In Jesus we see the triumph of love over condemnation as the direction in which rule pointed but did not make manifest. Jesus, says the opening of John's gospel, embodies the grace and truth that stayed covered in the law of Moses as his glory. In Jesus’ conversation with Nicodemus (John 3:16 and 17), we see God’s ultimate intent made unambiguously clear: “For God so loved the world that he gave his one and only son, that whoever trusts in him shall not perish but have eternal life. For God did not send his son into the world to condemn the world, but to save the world through him.” No wonder that in this gospel, 8:11, we find Jesus saying to the woman about to be stoned for adultery according to Moses: “I do not condemn you.” With his finger, the way God had written the commandments, he wrote the new commandment in the sand. Then he said: “sin no more.” Meaning?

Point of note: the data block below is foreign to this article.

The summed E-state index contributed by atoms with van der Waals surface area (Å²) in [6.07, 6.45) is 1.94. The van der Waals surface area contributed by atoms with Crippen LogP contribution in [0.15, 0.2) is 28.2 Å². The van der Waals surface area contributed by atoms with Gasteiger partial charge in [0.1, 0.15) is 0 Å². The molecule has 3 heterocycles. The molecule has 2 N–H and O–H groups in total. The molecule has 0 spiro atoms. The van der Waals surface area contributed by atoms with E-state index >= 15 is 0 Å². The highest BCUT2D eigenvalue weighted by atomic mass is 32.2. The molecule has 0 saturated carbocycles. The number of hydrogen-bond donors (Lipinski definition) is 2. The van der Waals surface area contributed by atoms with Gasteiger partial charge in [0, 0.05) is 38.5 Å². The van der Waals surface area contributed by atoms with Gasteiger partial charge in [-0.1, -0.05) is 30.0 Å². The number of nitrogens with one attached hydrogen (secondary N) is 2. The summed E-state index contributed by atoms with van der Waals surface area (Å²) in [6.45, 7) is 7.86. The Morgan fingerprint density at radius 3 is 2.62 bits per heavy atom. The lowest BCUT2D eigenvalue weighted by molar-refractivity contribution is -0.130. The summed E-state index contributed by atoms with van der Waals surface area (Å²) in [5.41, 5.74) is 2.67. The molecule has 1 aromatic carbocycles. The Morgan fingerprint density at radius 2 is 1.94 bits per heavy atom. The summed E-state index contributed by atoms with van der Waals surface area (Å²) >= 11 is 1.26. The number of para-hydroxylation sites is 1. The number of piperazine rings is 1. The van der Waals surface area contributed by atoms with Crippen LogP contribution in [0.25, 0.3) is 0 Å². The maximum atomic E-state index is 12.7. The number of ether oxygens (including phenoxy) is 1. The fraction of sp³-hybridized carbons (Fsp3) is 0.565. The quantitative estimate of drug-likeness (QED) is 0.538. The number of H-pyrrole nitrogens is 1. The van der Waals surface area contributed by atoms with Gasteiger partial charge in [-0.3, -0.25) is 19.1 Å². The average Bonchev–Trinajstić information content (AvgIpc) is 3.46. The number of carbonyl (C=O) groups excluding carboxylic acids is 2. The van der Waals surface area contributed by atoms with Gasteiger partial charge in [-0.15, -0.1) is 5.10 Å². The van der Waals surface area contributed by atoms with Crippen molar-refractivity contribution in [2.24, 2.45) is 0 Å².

A crucial place in the New Testament echoes Jesus’ refusal to condemn the woman. Romans 8 verse 1 says: “there is now no condemnation for those who are in Christ Jesus....” We are encouraged to trust not only that in Christ we are not condemned, but also that we do not condemn. Verses 33 and 34: “Who will lay charges, who will condemn?” Instead we are invited to become children of God, to say Abba to God, to become like Jesus, the first child who does not condemn. In the New Testament the parent-child relation becomes the preferred metaphor for God’s relationship to us, setting the tone for the ruler-subject relation. God’s love finds a way to deal with broken rules. The son-of-David walks redemptively with David’s rule-breaking subjects. And we enter into that child-parent relation, not surprisingly, through suffering. Read 16 and 17: “The Spirit himself testifies with our spirit that we are God’s children. Now if we are children, then we are heirs—heirs of God and co-heirs with Christ, if indeed we share in his sufferings in order that we may also share in his glory.” Jesus’ “no condemnation" is God’s new way: we bear the transgressions of others as followers of the suffering servant, to make visible that God in Christ does not condemn when we, in the way of Christ, enter into the space of the cross.